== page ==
October 2018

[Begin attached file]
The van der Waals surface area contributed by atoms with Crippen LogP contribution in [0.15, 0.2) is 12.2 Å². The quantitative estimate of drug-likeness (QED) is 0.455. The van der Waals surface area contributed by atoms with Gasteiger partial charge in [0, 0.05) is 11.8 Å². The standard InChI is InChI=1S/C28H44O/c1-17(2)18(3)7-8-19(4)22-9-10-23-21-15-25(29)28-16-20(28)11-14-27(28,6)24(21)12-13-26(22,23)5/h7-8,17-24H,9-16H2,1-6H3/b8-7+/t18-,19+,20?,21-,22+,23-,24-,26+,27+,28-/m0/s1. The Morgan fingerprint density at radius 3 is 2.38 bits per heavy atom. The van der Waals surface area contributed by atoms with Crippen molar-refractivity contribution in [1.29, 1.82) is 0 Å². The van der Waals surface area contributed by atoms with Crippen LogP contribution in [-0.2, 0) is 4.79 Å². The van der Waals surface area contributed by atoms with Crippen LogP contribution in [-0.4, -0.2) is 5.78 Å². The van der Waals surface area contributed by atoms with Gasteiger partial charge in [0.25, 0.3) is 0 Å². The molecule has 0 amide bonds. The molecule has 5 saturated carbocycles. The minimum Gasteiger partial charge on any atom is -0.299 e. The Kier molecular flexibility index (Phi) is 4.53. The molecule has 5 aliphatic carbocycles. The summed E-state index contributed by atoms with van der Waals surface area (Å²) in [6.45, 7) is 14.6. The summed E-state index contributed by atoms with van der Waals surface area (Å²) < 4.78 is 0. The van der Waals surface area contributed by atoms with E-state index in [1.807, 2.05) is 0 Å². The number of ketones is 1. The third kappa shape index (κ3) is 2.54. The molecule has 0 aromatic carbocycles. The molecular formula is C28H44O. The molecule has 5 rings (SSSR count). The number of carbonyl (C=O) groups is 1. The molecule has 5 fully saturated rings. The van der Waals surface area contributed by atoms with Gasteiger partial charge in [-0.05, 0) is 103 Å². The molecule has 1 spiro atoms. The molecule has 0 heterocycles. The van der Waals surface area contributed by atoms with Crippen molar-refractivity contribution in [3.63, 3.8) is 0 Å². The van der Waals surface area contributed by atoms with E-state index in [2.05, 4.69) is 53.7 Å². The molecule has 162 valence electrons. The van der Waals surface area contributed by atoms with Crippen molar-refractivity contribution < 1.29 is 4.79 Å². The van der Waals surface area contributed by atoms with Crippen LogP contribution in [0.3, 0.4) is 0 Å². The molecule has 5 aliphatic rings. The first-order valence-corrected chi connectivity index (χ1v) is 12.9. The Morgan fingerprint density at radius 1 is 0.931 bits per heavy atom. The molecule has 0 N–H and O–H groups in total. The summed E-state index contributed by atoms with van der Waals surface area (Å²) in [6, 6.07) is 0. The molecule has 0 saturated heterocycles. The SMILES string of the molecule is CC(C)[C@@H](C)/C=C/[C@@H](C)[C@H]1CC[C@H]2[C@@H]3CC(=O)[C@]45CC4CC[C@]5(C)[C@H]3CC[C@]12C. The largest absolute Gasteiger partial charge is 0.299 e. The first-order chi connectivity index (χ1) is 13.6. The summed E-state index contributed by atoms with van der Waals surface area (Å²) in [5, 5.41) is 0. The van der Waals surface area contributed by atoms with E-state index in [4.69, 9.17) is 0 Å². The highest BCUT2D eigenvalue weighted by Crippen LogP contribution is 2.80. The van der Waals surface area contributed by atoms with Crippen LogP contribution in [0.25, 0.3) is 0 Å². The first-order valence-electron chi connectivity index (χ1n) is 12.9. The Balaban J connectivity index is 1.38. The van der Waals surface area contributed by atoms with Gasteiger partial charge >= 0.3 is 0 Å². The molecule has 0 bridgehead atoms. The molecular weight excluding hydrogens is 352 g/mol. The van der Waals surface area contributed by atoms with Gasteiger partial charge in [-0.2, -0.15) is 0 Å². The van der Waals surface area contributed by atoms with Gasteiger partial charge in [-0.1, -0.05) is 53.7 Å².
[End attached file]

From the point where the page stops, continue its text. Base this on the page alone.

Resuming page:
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OCTOBER 2018 | 65 Skilled Trades and Technology Centre – Red River College PHOTOGRAPHY COURTESY RED RIVER COLLEGE Skilled Trades and Technology Centre – Red River College by ROBIN BRUNET W hen students entered Red River College's (RRC) newest build- ing this fall, they were met with a facility that was built with their expe- rience top of mind and a stunningly visual celebration of the trades. Spanning 104,000 square feet, the Skilled Trades and Technology Centre (STTC) features a state-of-the-art con- struction workshop with the capacity for students to build a two-storey home, electrical workshops with panel units created by former students, as well as labs and classrooms equipped to train an additional 800 students per year. At the centre of the structure is the beautiful Skylit Galleria, comple- mented by natural light and a floor that has been finished with 60,000 pounds of recycled shaved brass, creating a shimmer effect. "Antex Western spent a year deter- mining how the Galleria could be brought to life, and this resulted in brass shavings being incorporated into the concrete, along with elements in some areas such as pliers, screwdrivers and other tools to designate certain learning areas, such as electrical," says Patrick Kuzyk, chief capital projects officer at RRC. Work on the project began in earnest in 2014 when Number TEN Architectural Group alongside associate architects pico Architecture inc. undertook an exten- sive integrated design process involving key project stakeholders, including the College, the province's Accommodation Services Division, and Manitoba Education and Advanced Learning. Thinking back to when the project began, Kuzyk says he couldn't be hap- pier with how the building turned out. "We couldn't have done it without the tremendous leadership and skill of our partners at Number TEN and Akman Construction," he says, noting that part- way through the project, ownership was transferred from the provincial government to the College. "This was a great opportunity for us to grow the project and add details we thought would enhance the student experience." The building's design includes ele- ments that reflect the engagement of Indigenous students and organizations – including window decals that depict Indigenous sayings in Morse code. The facility is seeking LEED Gold status and has several sustainable elements, including an innovative solar shade wall, live roof, geothermal energy system, building sensors, and an inter- active green kiosk at the main entrance that displays the building's energy per- formance in real-time. Doug Hanna, partner at Number TEN Architectural Group, says, "The design integrates the new building within the existing campus and serves as a connectivity hub, while creating a strong new image at the southwest approach to the campus." The STTC would appear almost to float on its dark masonry base thanks to continuous floor-to-ceiling glazing that enables pedestrians to see deep into the facility, and an overhanging second storey that is clad in a ran- dom pattern of panels composed of Longboard, composite aluminum, and solar shading. "The random patternings and materials are reminiscent of birch bark being peeled off a tree and impart a subtle, natural feel, rather than an institutionalized look," says Hanna. The building would showcase the trades being taught within – literally. "We devised the showcase galleria – almost like storefronts – running east to west almost two football fields long, whereby pedestrians would have clear views of the different trades being taught," says Hanna. Akman Construction broke ground on the project in May of 2015. Jared Akman, marketing manager for Akman Construction Ltd., says, "The design continued to evolve during construc- tion. Examples included a funding opportunity in the middle of the proj- ect to incorporate a 'Smart Factory' and utility building equipped with solar panels. We incorporated these additions into the project while attempting to meet the same timelines." The Smart Factory, which is set to be complete in November 2018, will serve as an applied research space, a technology demonstration site and an experiential learning facility. It will incorporate emerging technology to build on RRC's applied research and aerospace and manufacturing tech- nician programs. The Smart Factory space brings the total square footage of the STTC up to 112,000 square feet and will bring student training capacity up to 1,100 students per year. 1:07 PM

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